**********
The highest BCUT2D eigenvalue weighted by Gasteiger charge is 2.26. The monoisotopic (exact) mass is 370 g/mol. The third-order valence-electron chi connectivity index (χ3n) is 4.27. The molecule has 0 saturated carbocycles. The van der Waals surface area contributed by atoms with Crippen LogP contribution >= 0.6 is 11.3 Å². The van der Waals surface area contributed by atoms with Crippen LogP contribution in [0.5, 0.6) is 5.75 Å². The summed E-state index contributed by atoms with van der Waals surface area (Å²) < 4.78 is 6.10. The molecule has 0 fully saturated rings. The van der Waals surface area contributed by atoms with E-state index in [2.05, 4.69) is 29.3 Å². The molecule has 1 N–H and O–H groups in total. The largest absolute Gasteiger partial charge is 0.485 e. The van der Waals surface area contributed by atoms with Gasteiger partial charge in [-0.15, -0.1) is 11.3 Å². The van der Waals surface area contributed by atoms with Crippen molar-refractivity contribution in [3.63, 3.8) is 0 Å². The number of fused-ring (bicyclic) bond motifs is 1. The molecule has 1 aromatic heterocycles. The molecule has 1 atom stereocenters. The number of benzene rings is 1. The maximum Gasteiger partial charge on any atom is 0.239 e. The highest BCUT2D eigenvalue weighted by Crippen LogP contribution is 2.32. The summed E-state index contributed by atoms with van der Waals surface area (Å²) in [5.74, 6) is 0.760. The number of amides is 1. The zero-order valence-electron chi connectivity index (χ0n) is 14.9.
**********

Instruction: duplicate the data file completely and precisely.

The highest BCUT2D eigenvalue weighted by Gasteiger charge is 2.26. The monoisotopic (exact) mass is 370 g/mol. The third-order valence-electron chi connectivity index (χ3n) is 4.27. The molecule has 0 saturated carbocycles. The van der Waals surface area contributed by atoms with Crippen LogP contribution >= 0.6 is 11.3 Å². The van der Waals surface area contributed by atoms with Crippen LogP contribution in [0.5, 0.6) is 5.75 Å². The summed E-state index contributed by atoms with van der Waals surface area (Å²) < 4.78 is 6.10. The molecule has 0 fully saturated rings. The van der Waals surface area contributed by atoms with E-state index in [2.05, 4.69) is 29.3 Å². The molecule has 1 N–H and O–H groups in total. The largest absolute Gasteiger partial charge is 0.485 e. The van der Waals surface area contributed by atoms with Gasteiger partial charge in [-0.15, -0.1) is 11.3 Å². The van der Waals surface area contributed by atoms with Crippen molar-refractivity contribution in [3.63, 3.8) is 0 Å². The number of fused-ring (bicyclic) bond motifs is 1. The molecule has 1 aromatic heterocycles. The molecule has 1 atom stereocenters. The number of benzene rings is 1. The maximum Gasteiger partial charge on any atom is 0.239 e. The highest BCUT2D eigenvalue weighted by Crippen LogP contribution is 2.32. The summed E-state index contributed by atoms with van der Waals surface area (Å²) in [5.74, 6) is 0.760. The number of amides is 1. The zero-order valence-electron chi connectivity index (χ0n) is 14.9.